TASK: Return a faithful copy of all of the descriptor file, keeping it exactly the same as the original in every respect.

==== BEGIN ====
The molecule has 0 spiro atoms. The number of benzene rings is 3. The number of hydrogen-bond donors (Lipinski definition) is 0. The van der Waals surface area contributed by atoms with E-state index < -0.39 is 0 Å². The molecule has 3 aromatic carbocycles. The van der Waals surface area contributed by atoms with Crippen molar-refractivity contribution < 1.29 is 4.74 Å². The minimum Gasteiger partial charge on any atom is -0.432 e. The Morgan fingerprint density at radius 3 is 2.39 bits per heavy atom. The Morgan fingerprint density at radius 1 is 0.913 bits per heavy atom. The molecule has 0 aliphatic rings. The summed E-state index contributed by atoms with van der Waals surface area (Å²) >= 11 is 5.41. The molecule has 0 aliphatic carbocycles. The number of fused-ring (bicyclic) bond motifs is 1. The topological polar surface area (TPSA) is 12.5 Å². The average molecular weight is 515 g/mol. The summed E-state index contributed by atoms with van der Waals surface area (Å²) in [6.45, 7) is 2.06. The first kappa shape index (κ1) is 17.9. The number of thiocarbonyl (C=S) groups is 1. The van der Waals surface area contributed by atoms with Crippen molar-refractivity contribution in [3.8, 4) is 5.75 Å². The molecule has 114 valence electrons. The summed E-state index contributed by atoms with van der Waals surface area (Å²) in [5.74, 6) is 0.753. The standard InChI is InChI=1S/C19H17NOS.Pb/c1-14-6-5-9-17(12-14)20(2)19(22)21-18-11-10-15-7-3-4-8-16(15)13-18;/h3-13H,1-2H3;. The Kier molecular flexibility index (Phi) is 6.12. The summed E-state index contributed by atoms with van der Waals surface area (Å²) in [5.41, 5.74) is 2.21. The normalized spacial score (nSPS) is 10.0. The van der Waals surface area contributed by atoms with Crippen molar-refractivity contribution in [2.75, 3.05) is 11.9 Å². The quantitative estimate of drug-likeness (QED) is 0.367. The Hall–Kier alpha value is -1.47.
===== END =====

The molecule has 0 spiro atoms. The number of benzene rings is 3. The number of hydrogen-bond donors (Lipinski definition) is 0. The van der Waals surface area contributed by atoms with E-state index < -0.39 is 0 Å². The molecule has 3 aromatic carbocycles. The van der Waals surface area contributed by atoms with Crippen molar-refractivity contribution < 1.29 is 4.74 Å². The minimum Gasteiger partial charge on any atom is -0.432 e. The Morgan fingerprint density at radius 3 is 2.39 bits per heavy atom. The Morgan fingerprint density at radius 1 is 0.913 bits per heavy atom. The molecule has 0 aliphatic rings. The summed E-state index contributed by atoms with van der Waals surface area (Å²) >= 11 is 5.41. The molecule has 0 aliphatic carbocycles. The number of fused-ring (bicyclic) bond motifs is 1. The topological polar surface area (TPSA) is 12.5 Å². The average molecular weight is 515 g/mol. The summed E-state index contributed by atoms with van der Waals surface area (Å²) in [6.45, 7) is 2.06. The first kappa shape index (κ1) is 17.9. The number of thiocarbonyl (C=S) groups is 1. The van der Waals surface area contributed by atoms with Crippen molar-refractivity contribution in [3.8, 4) is 5.75 Å². The molecule has 114 valence electrons. The summed E-state index contributed by atoms with van der Waals surface area (Å²) in [5.74, 6) is 0.753. The standard InChI is InChI=1S/C19H17NOS.Pb/c1-14-6-5-9-17(12-14)20(2)19(22)21-18-11-10-15-7-3-4-8-16(15)13-18;/h3-13H,1-2H3;. The Kier molecular flexibility index (Phi) is 6.12. The summed E-state index contributed by atoms with van der Waals surface area (Å²) in [5.41, 5.74) is 2.21. The normalized spacial score (nSPS) is 10.0. The van der Waals surface area contributed by atoms with Crippen molar-refractivity contribution in [2.75, 3.05) is 11.9 Å². The quantitative estimate of drug-likeness (QED) is 0.367. The Hall–Kier alpha value is -1.47.